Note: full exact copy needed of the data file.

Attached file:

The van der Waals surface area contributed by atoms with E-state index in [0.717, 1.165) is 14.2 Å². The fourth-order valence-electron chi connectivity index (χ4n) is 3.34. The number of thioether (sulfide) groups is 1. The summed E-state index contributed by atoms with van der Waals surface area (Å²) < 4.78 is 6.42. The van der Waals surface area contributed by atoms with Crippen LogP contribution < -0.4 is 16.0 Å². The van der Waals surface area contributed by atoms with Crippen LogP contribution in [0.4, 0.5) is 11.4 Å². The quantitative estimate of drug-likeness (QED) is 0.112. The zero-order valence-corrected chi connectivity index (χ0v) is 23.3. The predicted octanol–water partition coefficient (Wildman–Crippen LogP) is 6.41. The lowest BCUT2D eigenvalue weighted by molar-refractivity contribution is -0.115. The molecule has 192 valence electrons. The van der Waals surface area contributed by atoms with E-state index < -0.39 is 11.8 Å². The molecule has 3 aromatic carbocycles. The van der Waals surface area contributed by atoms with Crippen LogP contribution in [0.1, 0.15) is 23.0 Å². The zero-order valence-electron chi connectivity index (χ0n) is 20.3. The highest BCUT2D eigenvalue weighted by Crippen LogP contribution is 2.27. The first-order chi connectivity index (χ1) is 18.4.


The van der Waals surface area contributed by atoms with E-state index in [0.717, 1.165) is 14.2 Å². The fourth-order valence-electron chi connectivity index (χ4n) is 3.34. The number of thioether (sulfide) groups is 1. The summed E-state index contributed by atoms with van der Waals surface area (Å²) < 4.78 is 6.42. The van der Waals surface area contributed by atoms with Crippen LogP contribution < -0.4 is 16.0 Å². The van der Waals surface area contributed by atoms with Crippen LogP contribution in [0.4, 0.5) is 11.4 Å². The quantitative estimate of drug-likeness (QED) is 0.112. The zero-order valence-corrected chi connectivity index (χ0v) is 23.3. The predicted octanol–water partition coefficient (Wildman–Crippen LogP) is 6.41. The lowest BCUT2D eigenvalue weighted by molar-refractivity contribution is -0.115. The molecule has 192 valence electrons. The van der Waals surface area contributed by atoms with E-state index < -0.39 is 11.8 Å². The molecule has 3 aromatic carbocycles. The van der Waals surface area contributed by atoms with Crippen LogP contribution in [0.1, 0.15) is 23.0 Å². The zero-order valence-electron chi connectivity index (χ0n) is 20.3. The highest BCUT2D eigenvalue weighted by Crippen LogP contribution is 2.27. The first-order chi connectivity index (χ1) is 18.4.